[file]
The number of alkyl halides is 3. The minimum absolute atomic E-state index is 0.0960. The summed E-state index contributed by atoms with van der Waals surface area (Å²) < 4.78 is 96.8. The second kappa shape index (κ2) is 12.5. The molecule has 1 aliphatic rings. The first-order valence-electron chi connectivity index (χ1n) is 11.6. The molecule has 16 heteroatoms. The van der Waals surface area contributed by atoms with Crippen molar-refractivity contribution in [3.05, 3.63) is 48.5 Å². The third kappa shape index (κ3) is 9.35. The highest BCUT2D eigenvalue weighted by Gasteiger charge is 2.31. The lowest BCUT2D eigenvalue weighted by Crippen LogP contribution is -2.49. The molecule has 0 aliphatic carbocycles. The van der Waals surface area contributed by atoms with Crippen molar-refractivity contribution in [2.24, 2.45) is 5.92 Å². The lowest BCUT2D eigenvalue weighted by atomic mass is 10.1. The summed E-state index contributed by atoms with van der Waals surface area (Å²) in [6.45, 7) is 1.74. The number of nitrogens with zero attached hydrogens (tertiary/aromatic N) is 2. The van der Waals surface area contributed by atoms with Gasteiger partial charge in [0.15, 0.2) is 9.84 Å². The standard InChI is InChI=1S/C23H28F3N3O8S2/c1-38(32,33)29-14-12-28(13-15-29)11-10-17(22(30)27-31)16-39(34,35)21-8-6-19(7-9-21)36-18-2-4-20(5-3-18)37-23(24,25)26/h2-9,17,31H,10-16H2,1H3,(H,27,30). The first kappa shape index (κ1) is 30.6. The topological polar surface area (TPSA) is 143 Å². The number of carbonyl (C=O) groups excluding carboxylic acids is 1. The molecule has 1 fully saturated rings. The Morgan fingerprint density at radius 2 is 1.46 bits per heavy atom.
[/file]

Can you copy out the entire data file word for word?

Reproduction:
The number of alkyl halides is 3. The minimum absolute atomic E-state index is 0.0960. The summed E-state index contributed by atoms with van der Waals surface area (Å²) < 4.78 is 96.8. The second kappa shape index (κ2) is 12.5. The molecule has 1 aliphatic rings. The first-order valence-electron chi connectivity index (χ1n) is 11.6. The molecule has 16 heteroatoms. The van der Waals surface area contributed by atoms with Crippen molar-refractivity contribution in [3.05, 3.63) is 48.5 Å². The third kappa shape index (κ3) is 9.35. The highest BCUT2D eigenvalue weighted by Gasteiger charge is 2.31. The lowest BCUT2D eigenvalue weighted by Crippen LogP contribution is -2.49. The molecule has 0 aliphatic carbocycles. The van der Waals surface area contributed by atoms with Crippen molar-refractivity contribution in [2.24, 2.45) is 5.92 Å². The lowest BCUT2D eigenvalue weighted by atomic mass is 10.1. The summed E-state index contributed by atoms with van der Waals surface area (Å²) in [6.45, 7) is 1.74. The number of nitrogens with zero attached hydrogens (tertiary/aromatic N) is 2. The van der Waals surface area contributed by atoms with Gasteiger partial charge in [0.15, 0.2) is 9.84 Å². The standard InChI is InChI=1S/C23H28F3N3O8S2/c1-38(32,33)29-14-12-28(13-15-29)11-10-17(22(30)27-31)16-39(34,35)21-8-6-19(7-9-21)36-18-2-4-20(5-3-18)37-23(24,25)26/h2-9,17,31H,10-16H2,1H3,(H,27,30). The first kappa shape index (κ1) is 30.6. The topological polar surface area (TPSA) is 143 Å². The number of carbonyl (C=O) groups excluding carboxylic acids is 1. The molecule has 1 fully saturated rings. The Morgan fingerprint density at radius 2 is 1.46 bits per heavy atom.